Strengths

I think I’m pretty good at empathetic listening. I have practiced this a lot. I try to stay away from giving unsolicited advice (but you know…it still slips out once in a while.) I want to hear people and share in whatever it is they’re feeling.

I think I’m a good speaker and storyteller. I’m pretty comfortable speaking in front of others and feel pretty natural doing it. But I like crafting a sermon or presentation and delivering it. And I weave in narratives as well.

I think I’m a good teacher. I love sharing information, asking the probing questions, re-framing a question or concept for someone to understand better, watching the “aha!” moments, and having the people I’m teaching surprise me with a response and teach me something.

 

 

I encourage you to do this exercise. It really is orienting and eye-opening. If you’re feeling a bit lost, maybe this will help you find some pieces of yourself again. You’re someone worth knowing and loving, even, and especially, by yourself.

Thoughts on “Leaving the Church”

Barbara Brown Taylor knows the way to our hearts…that’s why she is so popular. Her writing and preaching keep her in the list of top influential preachers each year. I have not had the privilege of learning under her, but I’m certain that she’s an incredible teacher as well.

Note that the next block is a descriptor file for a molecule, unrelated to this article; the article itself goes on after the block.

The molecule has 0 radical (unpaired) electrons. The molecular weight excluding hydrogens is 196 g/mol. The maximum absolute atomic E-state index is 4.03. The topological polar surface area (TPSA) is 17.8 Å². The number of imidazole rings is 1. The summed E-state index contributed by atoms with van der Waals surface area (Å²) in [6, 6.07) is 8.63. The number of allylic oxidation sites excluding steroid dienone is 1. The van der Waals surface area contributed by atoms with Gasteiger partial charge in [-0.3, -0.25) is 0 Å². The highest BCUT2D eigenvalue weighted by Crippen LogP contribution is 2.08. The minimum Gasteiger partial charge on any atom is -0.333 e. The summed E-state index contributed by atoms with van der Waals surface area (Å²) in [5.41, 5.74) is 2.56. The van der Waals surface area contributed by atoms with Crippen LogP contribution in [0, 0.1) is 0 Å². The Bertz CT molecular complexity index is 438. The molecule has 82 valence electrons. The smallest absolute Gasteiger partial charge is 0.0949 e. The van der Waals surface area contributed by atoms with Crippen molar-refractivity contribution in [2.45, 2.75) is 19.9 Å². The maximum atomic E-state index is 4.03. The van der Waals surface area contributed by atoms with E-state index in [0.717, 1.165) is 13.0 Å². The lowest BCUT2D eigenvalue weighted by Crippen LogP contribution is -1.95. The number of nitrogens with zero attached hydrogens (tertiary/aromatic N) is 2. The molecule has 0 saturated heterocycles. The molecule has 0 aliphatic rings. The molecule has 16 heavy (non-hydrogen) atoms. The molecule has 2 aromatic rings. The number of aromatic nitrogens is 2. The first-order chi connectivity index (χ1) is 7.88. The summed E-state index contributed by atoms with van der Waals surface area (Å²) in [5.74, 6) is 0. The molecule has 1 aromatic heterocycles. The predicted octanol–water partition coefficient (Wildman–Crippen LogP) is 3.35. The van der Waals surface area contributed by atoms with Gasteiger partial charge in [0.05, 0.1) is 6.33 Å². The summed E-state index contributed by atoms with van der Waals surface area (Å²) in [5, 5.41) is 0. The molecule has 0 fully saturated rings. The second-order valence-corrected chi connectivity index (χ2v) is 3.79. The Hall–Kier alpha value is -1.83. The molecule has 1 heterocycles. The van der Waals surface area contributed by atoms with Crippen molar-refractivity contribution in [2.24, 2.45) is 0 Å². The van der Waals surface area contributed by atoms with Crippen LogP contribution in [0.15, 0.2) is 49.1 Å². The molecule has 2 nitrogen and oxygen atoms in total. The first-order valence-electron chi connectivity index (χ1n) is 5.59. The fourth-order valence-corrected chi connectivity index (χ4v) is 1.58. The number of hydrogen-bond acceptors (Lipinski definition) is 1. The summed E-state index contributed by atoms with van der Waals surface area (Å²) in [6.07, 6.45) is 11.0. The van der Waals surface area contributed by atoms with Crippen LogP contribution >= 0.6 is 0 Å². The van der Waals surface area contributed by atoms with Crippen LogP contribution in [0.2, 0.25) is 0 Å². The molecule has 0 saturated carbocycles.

“Leaving the Church” was a timely read for me. As someone who needed out of the fast-paced Atlanta and looking to move somewhere a little slower-paced, I could identify with Taylor’s situation. She begins the memoir in Atlanta where the traffic, the constant sirens, and the fast paced life have become too much. She has loved the work she has been able to do with outreach and homeless ministry, but she practically lives at her church because there is always so much to do. She want to step out of the city into a slower-paced life.

Taylor visits the mountains and countryside of north Georgia and falls in love with a small country Episcopal church. She prays for God to give her the church, and months later she becomes the rector and priest there.

However, she finds that it wasn’t just Atlanta she needed to step away from, but she needed to step away from parish ministry. Taylor sees flocks of geese flying away, wishing that she could be free and fly away with them.

Taylor explains that the dividing line that elevates someone as “priest” or “pastor” can be exhausting. Pastors want love and community and acceptance just like every other person, but being called to be a leader can be isolating. Taylor describes a pool party where she finally felt at home among all the people she was serving, after she had turned in her resignation. At the pool party she was not wearing her collar, just average street clothes. At some point people started throwing other people in the pool, but would stop short of throwing her, their priest, into the water as if it would be sacrilegious. Missing out on this fun was hurtful and only intensified her loneliness. Suddenly someone grabbed her from behind and threw her into the pool with everyone else. Here she was, soaking wet, laughing and gasping for air just like everyone else. For a moment, the dividing line was down between them all, and that’s exactly what she wanted.